In all of these events, the cow horses selected for the rodeo performances have been through a rigorous and formal selection process. This process of elimination effectively narrows each class down to five or so finalists to fit them into the rodeo performance. Nonetheless, I recommend dropping in and watching the elimination sessions between the shows. One can wander through the stable areas and see the riders prepare for the competition and then later sit comfortably in the stands and watch for hours the tryouts for free. For horse lovers, this time is probably the best chance to experience what it was like in the original competiciones de los vaqueros of the 19th century, when the old ranchos competed informally against each other to determine who had the very best horses and riders at public events, cattle gatherings, and fiestas.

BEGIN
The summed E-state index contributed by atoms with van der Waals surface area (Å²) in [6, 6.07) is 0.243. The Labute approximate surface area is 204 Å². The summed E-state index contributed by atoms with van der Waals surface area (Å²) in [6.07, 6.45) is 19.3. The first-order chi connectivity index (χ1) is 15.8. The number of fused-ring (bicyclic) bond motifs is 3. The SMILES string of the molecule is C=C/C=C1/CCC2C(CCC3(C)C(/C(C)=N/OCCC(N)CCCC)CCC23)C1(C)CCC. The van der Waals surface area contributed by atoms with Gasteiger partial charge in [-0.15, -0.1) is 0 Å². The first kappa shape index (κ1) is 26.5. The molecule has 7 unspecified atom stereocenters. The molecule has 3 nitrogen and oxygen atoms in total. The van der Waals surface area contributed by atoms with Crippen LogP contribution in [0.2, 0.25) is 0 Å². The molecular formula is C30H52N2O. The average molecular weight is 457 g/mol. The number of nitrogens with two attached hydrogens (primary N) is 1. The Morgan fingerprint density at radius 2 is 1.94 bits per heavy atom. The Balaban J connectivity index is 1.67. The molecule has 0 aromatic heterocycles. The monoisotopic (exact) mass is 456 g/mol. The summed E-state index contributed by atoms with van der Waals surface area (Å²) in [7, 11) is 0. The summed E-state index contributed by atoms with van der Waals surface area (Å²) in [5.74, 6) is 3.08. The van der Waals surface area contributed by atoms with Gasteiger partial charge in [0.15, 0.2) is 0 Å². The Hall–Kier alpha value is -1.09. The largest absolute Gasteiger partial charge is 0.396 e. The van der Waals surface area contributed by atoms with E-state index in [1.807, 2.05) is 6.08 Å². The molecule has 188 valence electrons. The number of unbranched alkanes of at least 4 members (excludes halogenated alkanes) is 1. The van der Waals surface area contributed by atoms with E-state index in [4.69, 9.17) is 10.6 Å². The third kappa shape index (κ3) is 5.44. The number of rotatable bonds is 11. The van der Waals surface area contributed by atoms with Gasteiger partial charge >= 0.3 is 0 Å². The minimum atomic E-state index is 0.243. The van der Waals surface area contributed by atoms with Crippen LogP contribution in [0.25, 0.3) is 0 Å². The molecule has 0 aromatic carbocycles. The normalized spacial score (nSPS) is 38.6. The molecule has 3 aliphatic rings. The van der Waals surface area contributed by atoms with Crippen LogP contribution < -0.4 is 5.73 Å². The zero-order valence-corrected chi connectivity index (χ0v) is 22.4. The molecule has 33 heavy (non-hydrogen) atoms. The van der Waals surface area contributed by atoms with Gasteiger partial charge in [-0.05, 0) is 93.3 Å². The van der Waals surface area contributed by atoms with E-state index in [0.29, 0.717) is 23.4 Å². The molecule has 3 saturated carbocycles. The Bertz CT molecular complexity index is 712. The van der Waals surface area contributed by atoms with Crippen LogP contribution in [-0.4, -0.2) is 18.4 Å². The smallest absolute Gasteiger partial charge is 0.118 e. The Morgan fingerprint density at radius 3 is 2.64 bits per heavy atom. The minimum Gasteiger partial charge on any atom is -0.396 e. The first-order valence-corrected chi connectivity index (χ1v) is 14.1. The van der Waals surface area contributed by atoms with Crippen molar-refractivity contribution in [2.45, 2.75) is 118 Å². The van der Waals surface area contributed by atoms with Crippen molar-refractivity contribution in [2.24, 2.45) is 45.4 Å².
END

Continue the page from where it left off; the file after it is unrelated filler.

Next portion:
If you go to Earl Warren between the performances, you can spend a lot of watching talented riders and horses competing for the few top slots. Moreover, you can also watch the calf-branding event as well. To really get a sense of the work and life and real talent in our local cattle culture today, one could do no better than wake up early Sunday morning and go down to the fairgrounds to watch this unique competition. It is a pity that this remarkable event does not make it to the rodeo performances. I am not sure as to why it is absent from the formal rodeo schedule; perhaps because it simply is not dramatic enough to be a crowd pleaser for today’s action-craving audience. However, if I do nothing else during fiesta, the one event I will see is this one. Local horsemen and women, generally from our many north county ranches, work in teams of four to rope and brand (with paint) two calves. The event is a timed one, but more important than speed is the talent—the fluid style, grace and fineness--demonstrated in this remarkable event. The calf branding competition is as close to the real thing as you can get. Perhaps it is only for insiders; nonetheless, La Competicion de Los Vaqueros will offer you no better glimpse into the skills that were developed and celebrated by the old Californios and that are still required to work and manage livestock than this event. Come on down and take a look inside.